It is rare that a song can so deeply permeate the popular zeitgeist that it is played at moments of deep communal grief and universal gratitude. A few standards, such as "Bridge Over Troubled Water," "A Change Is Gonna Come" or "Let It Be," come to mind, but Leonard Cohen's "Hallelujah," with its signature mix of a beguilingly simple melody and artfully ambiguous lyrics, has somewhat incongruously risen to standard status.

"Hallelujah" began its improbable journey in 1984 when Cohen — a legend among the musical literati for such songs as "Suzanne," "Bird On A Wire" and "Famous Blue Raincoat," but still a relatively obscure poet turned folk musician — was about to turn 50. He pored over the words to the song for many years, filling two notebooks, writing more than 80 verses and recording two versions with almost completely different lyrics. When "Hallelujah" was finished, his record company, Columbia, turned down the album it was to be featured on, Various Positions. The album was subsequently released in 1985 on the indie label PVC Records.

In the nearly three decades since, the song has become a modern-day hymn, played everywhere from ground zero, the Vatican and the Super Bowl to earthquake and hurricane relief benefits and memorial montages at awards shows. The song, which is also broadcast at 2 a.m. every Saturday night by the Israeli Defense Force's radio channel, has even inspired the book The Holy Or The Broken: Leonard Cohen, Jeff Buckley And The Unlikely Ascent Of Hallelujah, authored by Alan Light, former editor in chief of Vibe and Spin.

"I couldn't think of any other song that had this long and extended path to becoming a standard, as opposed to coming out and being a big hit and everyone knowing that it's a very special song," says Light. "'Bridge Over Troubled Water' was a huge hit when it came out and everybody got that. This one took 15 to 20 years to get to that place. It's not like there was one big moment, not at the creation, or one cover that did it."

Like other Cohen compositions, the thematic dichotomies of hope and doubt and sacred and profane — or the holy and the broken as alluded to in Light's book title — run through "Hallelujah."

"The fact is," Light says, "that despite all the misunderstandings over the lyrics, or maybe because of them, 'Hallelujah,' like Springsteen's 'Born In The U.S.A.' before it, has been co-opted by the larger public, which bears evidence of an even greater subtlety in the seeming dichotomy of the song. We continue to faithfully sing the words, even though we don't know what they mean."

In 1991 John Cale of the Velvet Underground recorded his interpretation for a Cohen tribute album, which was subsequently used on the soundtrack for Basquiat. Cale's version attracted an aspiring young artist named Jeff Buckley, who heard it and recorded a transformative version for his 1994 album, Grace. Bob Dylan was also one of the few people to recognize the song's qualities early on, and sang it live in concert frequently. In 2001 Rufus Wainwright's cover of the song was featured on the soundtrack for the animated film Shrek.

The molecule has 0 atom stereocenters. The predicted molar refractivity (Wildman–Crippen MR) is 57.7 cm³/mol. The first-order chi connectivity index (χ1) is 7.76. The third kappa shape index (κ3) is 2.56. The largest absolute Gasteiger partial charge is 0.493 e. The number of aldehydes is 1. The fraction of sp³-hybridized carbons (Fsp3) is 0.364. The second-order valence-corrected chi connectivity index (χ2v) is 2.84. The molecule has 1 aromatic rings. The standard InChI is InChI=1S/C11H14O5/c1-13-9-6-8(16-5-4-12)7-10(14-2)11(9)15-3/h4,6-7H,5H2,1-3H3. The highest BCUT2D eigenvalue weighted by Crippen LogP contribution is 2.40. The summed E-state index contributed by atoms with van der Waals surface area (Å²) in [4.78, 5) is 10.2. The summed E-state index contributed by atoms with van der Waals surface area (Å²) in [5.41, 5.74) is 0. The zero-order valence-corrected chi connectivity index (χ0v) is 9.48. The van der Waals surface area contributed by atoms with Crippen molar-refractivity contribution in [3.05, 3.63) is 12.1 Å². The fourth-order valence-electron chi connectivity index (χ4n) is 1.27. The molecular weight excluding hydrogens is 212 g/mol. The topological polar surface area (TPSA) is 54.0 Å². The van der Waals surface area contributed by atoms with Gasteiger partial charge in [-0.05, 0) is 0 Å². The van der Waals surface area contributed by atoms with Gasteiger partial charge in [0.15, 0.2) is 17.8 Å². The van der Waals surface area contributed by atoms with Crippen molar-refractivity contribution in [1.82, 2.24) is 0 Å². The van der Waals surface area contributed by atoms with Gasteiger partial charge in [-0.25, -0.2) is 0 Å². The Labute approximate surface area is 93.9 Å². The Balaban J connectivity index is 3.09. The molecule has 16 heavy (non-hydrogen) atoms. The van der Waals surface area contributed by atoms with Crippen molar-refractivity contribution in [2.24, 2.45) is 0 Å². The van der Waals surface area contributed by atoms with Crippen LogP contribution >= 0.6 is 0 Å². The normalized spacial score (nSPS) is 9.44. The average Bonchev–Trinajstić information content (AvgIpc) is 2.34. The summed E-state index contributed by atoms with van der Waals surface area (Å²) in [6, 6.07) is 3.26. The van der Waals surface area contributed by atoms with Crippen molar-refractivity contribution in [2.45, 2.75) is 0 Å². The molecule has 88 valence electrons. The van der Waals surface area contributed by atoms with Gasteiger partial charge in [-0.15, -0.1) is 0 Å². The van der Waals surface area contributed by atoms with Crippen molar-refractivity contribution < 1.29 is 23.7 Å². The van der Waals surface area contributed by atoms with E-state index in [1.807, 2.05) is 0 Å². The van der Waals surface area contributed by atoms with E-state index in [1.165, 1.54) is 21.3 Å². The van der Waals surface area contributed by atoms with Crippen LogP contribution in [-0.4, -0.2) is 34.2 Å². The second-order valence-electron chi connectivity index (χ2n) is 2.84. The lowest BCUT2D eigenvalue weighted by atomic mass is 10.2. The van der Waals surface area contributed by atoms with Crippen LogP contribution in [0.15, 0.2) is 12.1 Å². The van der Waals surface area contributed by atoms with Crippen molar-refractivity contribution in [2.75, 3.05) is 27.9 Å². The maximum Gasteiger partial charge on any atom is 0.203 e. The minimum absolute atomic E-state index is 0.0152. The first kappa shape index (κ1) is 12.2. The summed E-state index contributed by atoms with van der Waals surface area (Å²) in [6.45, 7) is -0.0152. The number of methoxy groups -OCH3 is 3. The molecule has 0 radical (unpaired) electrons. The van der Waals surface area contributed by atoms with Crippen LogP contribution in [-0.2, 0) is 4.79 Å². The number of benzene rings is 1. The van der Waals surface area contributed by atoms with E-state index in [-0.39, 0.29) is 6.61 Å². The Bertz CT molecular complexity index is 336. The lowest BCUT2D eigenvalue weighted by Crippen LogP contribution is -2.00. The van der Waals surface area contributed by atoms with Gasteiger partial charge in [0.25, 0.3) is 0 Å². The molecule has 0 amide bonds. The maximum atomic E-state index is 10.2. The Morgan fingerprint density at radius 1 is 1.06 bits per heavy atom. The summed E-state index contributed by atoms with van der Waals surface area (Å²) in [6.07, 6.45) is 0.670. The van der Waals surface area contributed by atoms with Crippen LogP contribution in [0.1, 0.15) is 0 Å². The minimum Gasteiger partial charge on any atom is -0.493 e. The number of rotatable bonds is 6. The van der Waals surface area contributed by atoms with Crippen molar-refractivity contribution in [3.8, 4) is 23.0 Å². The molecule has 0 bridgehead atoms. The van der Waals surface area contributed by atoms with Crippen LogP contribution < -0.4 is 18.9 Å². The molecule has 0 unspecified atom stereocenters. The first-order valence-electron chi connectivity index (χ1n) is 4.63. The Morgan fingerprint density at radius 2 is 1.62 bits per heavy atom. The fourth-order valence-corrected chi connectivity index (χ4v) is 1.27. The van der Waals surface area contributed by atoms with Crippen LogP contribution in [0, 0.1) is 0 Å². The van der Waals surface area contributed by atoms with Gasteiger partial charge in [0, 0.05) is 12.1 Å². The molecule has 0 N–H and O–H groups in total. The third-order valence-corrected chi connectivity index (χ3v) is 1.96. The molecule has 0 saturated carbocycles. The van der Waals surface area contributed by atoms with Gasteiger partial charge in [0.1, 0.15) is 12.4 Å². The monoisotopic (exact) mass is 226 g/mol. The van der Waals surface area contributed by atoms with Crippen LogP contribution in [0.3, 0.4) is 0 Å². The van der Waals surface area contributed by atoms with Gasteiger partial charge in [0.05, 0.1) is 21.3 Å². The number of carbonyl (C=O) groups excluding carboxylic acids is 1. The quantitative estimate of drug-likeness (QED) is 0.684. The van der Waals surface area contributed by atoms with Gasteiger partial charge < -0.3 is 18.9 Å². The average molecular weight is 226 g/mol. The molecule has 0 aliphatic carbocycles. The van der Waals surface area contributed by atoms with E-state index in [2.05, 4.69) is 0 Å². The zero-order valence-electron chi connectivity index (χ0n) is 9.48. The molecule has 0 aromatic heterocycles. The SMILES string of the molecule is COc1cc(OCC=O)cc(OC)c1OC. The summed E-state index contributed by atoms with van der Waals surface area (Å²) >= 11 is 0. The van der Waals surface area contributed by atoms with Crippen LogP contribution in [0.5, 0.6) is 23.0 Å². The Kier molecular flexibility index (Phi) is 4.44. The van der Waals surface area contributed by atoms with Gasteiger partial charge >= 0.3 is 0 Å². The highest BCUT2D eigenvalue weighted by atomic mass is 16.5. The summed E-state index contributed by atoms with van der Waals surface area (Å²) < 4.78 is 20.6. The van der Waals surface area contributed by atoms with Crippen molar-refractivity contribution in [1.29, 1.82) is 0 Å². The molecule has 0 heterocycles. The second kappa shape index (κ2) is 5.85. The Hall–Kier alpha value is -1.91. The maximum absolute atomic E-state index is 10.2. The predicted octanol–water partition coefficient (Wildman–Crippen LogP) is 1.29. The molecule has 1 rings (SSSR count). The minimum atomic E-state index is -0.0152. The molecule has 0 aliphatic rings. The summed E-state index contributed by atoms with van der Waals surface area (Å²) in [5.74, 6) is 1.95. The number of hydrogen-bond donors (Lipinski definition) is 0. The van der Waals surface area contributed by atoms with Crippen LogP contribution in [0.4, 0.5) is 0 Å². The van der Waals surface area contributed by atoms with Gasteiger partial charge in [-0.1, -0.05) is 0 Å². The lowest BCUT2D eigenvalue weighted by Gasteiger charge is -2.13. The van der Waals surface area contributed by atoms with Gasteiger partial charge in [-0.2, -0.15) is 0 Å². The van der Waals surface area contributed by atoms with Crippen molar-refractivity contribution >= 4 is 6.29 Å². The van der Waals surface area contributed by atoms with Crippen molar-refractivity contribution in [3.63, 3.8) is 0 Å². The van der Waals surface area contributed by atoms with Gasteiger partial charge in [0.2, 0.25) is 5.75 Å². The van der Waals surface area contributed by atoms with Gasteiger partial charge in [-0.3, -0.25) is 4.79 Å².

"Hallelujah" has since appeared in TV shows such as "The O.C.," "The West Wing," "ER," and "Scrubs," and graced the repertoire of more than 80 artists as diverse as Bon Jovi, Imogen Heap, Bono, Justin Timberlake, and Willie Nelson. In December 2008, a rendering by "The X Factor" winner Alexandra Burke and Buckley's version were No. 1 and No. 2, respectively, on the British singles charts, marking the first time in more than 50 years that the same song held the top two spots. Cohen's original recording broke into the Top 40 the same week. Canadian GRAMMY winner k.d. lang sang it at the Winter Olympics opening ceremony in Vancouver in 2010, giving the song a global stage.

"Everybody wanted to talk about it," said Light regarding his book research. "Whether it was Bono or Bon Jovi, they didn't need to be persuaded or convinced that there was something important going on here. Clearly every single person had thought about it [and] were aware of the legacy and being part of the chain of the performance."

Now, more than 360 recordings and thousands of performances later, "Hallelujah" is so ubiquitous that even Cohen himself politely requested a moratorium in 2009. However, as further testament to the song's ambiguous power, we have perhaps only to witness Adam Sandler's off-color parody at the 12-12-12 Hurricane Sandy benefit concert.

"Then with the Newtown [High School] shootings one week later," Light reflects, "the song was right back where people needed it to be. It was at the memorial; it was at the SNL opening. This is still the song that can perform that task."

Cohen, who received a Lifetime Achievement Award from The Recording Academy in 2010, has said of the song's meaning: "It explains that many kinds of hallelujahs do exist, and all the perfect and broken hallelujahs have equal value."

Light adds, "I think that at the heart of it there is this sense, as Leonard says, that it really is getting over the obstacle and challenges that life presents to you, even when you're at your weakest and you've been torn to pieces, that you look to the skies and wonder at being alive and appreciate what that is and be thankful. I think in a lot of these uses, that's what is really there."

(John Sutton-Smith is a music journalist and TV producer who helped establish the GRAMMY Foundation's GRAMMY Living Histories oral history program, currently comprising almost 200 interviews.)